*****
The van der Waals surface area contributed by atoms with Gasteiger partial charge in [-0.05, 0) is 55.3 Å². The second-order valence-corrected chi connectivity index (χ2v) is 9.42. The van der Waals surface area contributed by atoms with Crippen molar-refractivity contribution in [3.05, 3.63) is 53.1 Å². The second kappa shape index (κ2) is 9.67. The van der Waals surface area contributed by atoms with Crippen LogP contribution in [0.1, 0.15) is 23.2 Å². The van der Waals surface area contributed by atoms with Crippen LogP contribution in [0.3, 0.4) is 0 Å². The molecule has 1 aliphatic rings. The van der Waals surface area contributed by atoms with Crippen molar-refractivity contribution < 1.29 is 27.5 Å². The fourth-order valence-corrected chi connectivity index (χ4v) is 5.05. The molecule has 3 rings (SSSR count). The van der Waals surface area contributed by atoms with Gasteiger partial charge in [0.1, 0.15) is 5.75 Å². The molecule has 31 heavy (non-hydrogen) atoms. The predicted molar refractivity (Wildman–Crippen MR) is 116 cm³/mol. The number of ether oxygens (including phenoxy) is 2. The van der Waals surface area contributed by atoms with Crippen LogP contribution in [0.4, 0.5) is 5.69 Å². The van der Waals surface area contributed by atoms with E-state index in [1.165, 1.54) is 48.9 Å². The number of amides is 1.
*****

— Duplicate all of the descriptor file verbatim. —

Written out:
The van der Waals surface area contributed by atoms with Gasteiger partial charge in [-0.05, 0) is 55.3 Å². The second-order valence-corrected chi connectivity index (χ2v) is 9.42. The van der Waals surface area contributed by atoms with Crippen molar-refractivity contribution in [3.05, 3.63) is 53.1 Å². The second kappa shape index (κ2) is 9.67. The van der Waals surface area contributed by atoms with Crippen LogP contribution in [0.1, 0.15) is 23.2 Å². The van der Waals surface area contributed by atoms with Crippen LogP contribution in [0.3, 0.4) is 0 Å². The molecule has 1 aliphatic rings. The van der Waals surface area contributed by atoms with Crippen molar-refractivity contribution < 1.29 is 27.5 Å². The fourth-order valence-corrected chi connectivity index (χ4v) is 5.05. The molecule has 3 rings (SSSR count). The van der Waals surface area contributed by atoms with Gasteiger partial charge in [0.1, 0.15) is 5.75 Å². The molecule has 31 heavy (non-hydrogen) atoms. The predicted molar refractivity (Wildman–Crippen MR) is 116 cm³/mol. The number of ether oxygens (including phenoxy) is 2. The van der Waals surface area contributed by atoms with Crippen LogP contribution in [0.4, 0.5) is 5.69 Å². The van der Waals surface area contributed by atoms with E-state index in [1.165, 1.54) is 48.9 Å². The number of amides is 1.